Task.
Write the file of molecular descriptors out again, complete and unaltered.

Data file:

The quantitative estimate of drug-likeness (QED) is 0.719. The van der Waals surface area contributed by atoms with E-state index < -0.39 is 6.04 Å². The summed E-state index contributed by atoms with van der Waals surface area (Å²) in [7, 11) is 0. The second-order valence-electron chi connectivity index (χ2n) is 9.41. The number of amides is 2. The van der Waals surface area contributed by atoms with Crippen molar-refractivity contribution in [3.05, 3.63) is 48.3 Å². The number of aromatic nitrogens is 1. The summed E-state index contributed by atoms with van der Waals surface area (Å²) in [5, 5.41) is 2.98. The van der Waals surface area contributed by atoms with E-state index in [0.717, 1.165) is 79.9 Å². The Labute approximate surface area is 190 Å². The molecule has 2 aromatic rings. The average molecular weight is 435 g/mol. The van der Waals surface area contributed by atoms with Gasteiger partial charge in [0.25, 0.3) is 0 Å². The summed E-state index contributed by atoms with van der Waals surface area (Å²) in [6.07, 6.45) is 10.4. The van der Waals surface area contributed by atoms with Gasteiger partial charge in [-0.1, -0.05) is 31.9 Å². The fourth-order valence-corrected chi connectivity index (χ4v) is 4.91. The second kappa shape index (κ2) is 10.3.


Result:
The quantitative estimate of drug-likeness (QED) is 0.719. The van der Waals surface area contributed by atoms with E-state index < -0.39 is 6.04 Å². The summed E-state index contributed by atoms with van der Waals surface area (Å²) in [7, 11) is 0. The second-order valence-electron chi connectivity index (χ2n) is 9.41. The number of amides is 2. The van der Waals surface area contributed by atoms with Crippen molar-refractivity contribution in [3.05, 3.63) is 48.3 Å². The number of aromatic nitrogens is 1. The summed E-state index contributed by atoms with van der Waals surface area (Å²) in [5, 5.41) is 2.98. The van der Waals surface area contributed by atoms with E-state index in [0.717, 1.165) is 79.9 Å². The Labute approximate surface area is 190 Å². The molecule has 2 aromatic rings. The average molecular weight is 435 g/mol. The van der Waals surface area contributed by atoms with Gasteiger partial charge in [0.25, 0.3) is 0 Å². The summed E-state index contributed by atoms with van der Waals surface area (Å²) in [6.07, 6.45) is 10.4. The van der Waals surface area contributed by atoms with Gasteiger partial charge in [-0.1, -0.05) is 31.9 Å². The fourth-order valence-corrected chi connectivity index (χ4v) is 4.91. The second kappa shape index (κ2) is 10.3.